3. Adam Yates (Mitchelton-Scott) +0:01
4. Greg Van Avermaet (CCC Team) +0:02 
5. Sergio Higuita (EF Pro Cycling)

CLASSIFICATION STANDINGS

General Classification

1. Julian Alaphilippe (Deceuninck-Quick-Step) 8:41:35
2. Adam Yates (Mitchelton-Scott) +0:04
3. Marc Hirschi (Team Sunweb) +0:07

Points Classification

1. Alexander Kristoff (UAE Team Emirates) 64
2. Peter Sagan (Bora-Hansgrohe) 46
3. Matteo Trentin (CCC Team) 36

King of the Mountains

1. Benoit Cosnefroy (AG2R La Mondiale) 18
2. Anthony Perez (Cofidis) 18
3. Michael Gogl (NTT Pro Cycling Team) 12

WHAT'S NEXT

A 198km ride from Nice to Sisteron, and its spectacular citadel, is one that should feature another sprint to the line on a flat finish.

Mark Cavendish will miss the 2020 Tour de France and Bahrain-McLaren general manager Rod Ellingworth believes "it's hard to say" whether he will feature in the race again.

The British rider was left out of the eight-man line-up for the belated Grand Tour, which starts in Nice on Saturday, with Bahrain-McLaren focusing their attentions on a yellow jersey push for Mikel Landa.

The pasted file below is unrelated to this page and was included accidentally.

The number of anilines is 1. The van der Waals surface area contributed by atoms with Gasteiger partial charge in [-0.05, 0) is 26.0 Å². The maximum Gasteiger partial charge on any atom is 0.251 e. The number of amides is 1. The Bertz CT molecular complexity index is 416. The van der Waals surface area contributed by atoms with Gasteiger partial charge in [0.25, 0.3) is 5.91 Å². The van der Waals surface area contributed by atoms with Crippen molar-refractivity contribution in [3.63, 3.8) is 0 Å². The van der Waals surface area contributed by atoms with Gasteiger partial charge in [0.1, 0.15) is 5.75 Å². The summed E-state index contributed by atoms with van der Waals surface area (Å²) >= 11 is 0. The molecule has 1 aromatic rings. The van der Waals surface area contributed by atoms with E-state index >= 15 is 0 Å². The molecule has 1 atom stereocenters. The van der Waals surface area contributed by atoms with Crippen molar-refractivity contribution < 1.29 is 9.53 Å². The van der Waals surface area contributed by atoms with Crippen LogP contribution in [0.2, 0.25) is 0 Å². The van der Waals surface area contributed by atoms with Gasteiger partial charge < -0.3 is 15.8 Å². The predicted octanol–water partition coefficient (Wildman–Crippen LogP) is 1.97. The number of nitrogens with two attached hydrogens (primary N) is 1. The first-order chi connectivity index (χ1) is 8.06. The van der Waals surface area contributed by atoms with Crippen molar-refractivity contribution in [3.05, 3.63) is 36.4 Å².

Cavendish, the points classification winner in 2011, said he did not feel ready for the race due to a lack of time on his bike amid the coronavirus pandemic.

The 35-year-old sits second on the list of all-time Tour stage wins, with his tally of 30 just four fewer than the record held by Belgian great Eddy Merckx.

Asked for the chances of Cavendish being on the start line for another Tour in the future, Ellingworth said: "It's hard to say. I think unfortunately for him, this situation we've found ourselves in, not racing, it went against him.

"If you've spent two years off the bike having lots of problems you need a consistent period of time to get yourself back to a decent level.

"I think as we all know with Mark, he's a bike racer; he's not particularly into the training, he loves racing. I think he was at a bit of a disadvantage in that sense, like many riders, just with the issues that he had. He just needed some consistent racing. So I don't know, I think time will tell."

When explaining why he would not take part in the Tour, Cavendish said he was looking to "build into a big year next year".

Ellingworth added: "I think he was quite rightfully upfront to say he wasn't ready for this year's Tour, and we'll keep working.

"That's what he's doing now, he's at home working and looking forward to the other races. Time will tell."

Tour de France organisers will decide if a team is withdrawn from the race after two confirmed coronavirus cases, the UCI said after changing its regulations.

The 2020 Tour begins on Saturday, yet competitors had been concerned by the threat of hasty removals in the event of positive COVID-19 tests.

The initial regulations stated an entire team and its staff would be expelled from the Tour if it had two individuals contract the virus.

But the UCI announced on Friday its rules had been "re-evaluated" for the Grand Tours, instead allowing race organisers to make the call.